More details emerge in the Pacman incident
Posted by ESPN.com's Matt Mosley
As most of you know, the Cowboys have completed their internal investigation of the Adam "Pacman" Jones incident from late Tuesday evening. Even though owner Jerry Jones has claimed several times that the cornerback has used up his "benefit of the doubt collateral," the Cowboys decided not to take any disciplinary action.
Jones called Pacman's behavior an "aberration," which is an interesting word choice to describe a man who has required police intervention 13 times since entering the NFL. In one of the most bizarre (but wonderful) news conferences in club history, Jerry Jones provided intimate details of the "little umbrella-type thing" that was broken in the men's bathroom at the trendy Joule Hotel in downtown Dallas. Jones said Pacman and his bodyguard, Tommy Jones, were just "jiving" and having fun before things got serious.
"It crossed over to more than that," he said. "And it ended quickly."
Now, my former colleague Calvin Watkins of the Dallas Morning News has had a chance to talk to some folks who said they witnessed the incident. James Shepherd, who owns several record stores, had been invited to the private party by Ludacris' record label. He said he walked in the men's bathroom Tuesday evening and saw Pacman and his girlfriend having some type of argument.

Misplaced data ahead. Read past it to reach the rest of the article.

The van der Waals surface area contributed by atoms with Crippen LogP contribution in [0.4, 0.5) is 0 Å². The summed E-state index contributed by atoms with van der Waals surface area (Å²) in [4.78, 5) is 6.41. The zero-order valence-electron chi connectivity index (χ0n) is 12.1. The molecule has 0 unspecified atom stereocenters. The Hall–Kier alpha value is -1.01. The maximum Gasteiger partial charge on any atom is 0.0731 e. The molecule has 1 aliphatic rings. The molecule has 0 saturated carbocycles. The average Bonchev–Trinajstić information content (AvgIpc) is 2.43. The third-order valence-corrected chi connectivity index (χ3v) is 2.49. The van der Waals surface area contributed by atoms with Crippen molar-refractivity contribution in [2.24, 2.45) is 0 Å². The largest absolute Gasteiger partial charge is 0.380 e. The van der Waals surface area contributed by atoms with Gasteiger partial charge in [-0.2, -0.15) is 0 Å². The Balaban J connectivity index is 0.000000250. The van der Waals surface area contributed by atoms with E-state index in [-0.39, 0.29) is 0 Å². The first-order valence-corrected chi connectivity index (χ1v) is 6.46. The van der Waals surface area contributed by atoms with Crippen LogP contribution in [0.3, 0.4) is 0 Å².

"As soon as I opened the door, I saw him arguing with a female," said Shepherd, a Grand Prairie resident. "One of the people from the hotel grabbed me from the back and pulled me away. He was yelling at her and he had his finger all in her face."
A source close to Pacman denied that the argument took place. On Wednesday in the Cowboys locker room, defensive tackle Tank Johnson would neither confirm nor deny whether he also attended the event. I've since found out that Johnson and safety Roy Williams were both attending the event. Johnson would only say that the story had been "blown out of proportion."
Jerry Jones spent a great deal of time Wednesday trying to establish that the incident occurred at about 11 p.m. Tuesday, and not 1:30 a.m. Wednesday, as had been reported. Honestly, why does it matter? The fact that the altercation took place a couple hours earlier doesn't make Pacman look that much better.
Would the Cowboys have handled the internal investigation the exact same way if starting cornerback Terence Newman was healthy for Sunday's game? I'll let you guys decide that.
Jean-Jacques Taylor doesn't think anyone should feel sorry for Pacman if he's suspended by NFL commissioner Roger Goodell. Like a lot of people, Jacques thought people like Deion Sanders and Michael Irvin would be able to point Pacman in the right direction. Perhaps even living 40 miles away from the city would help. But it obviously hasn't.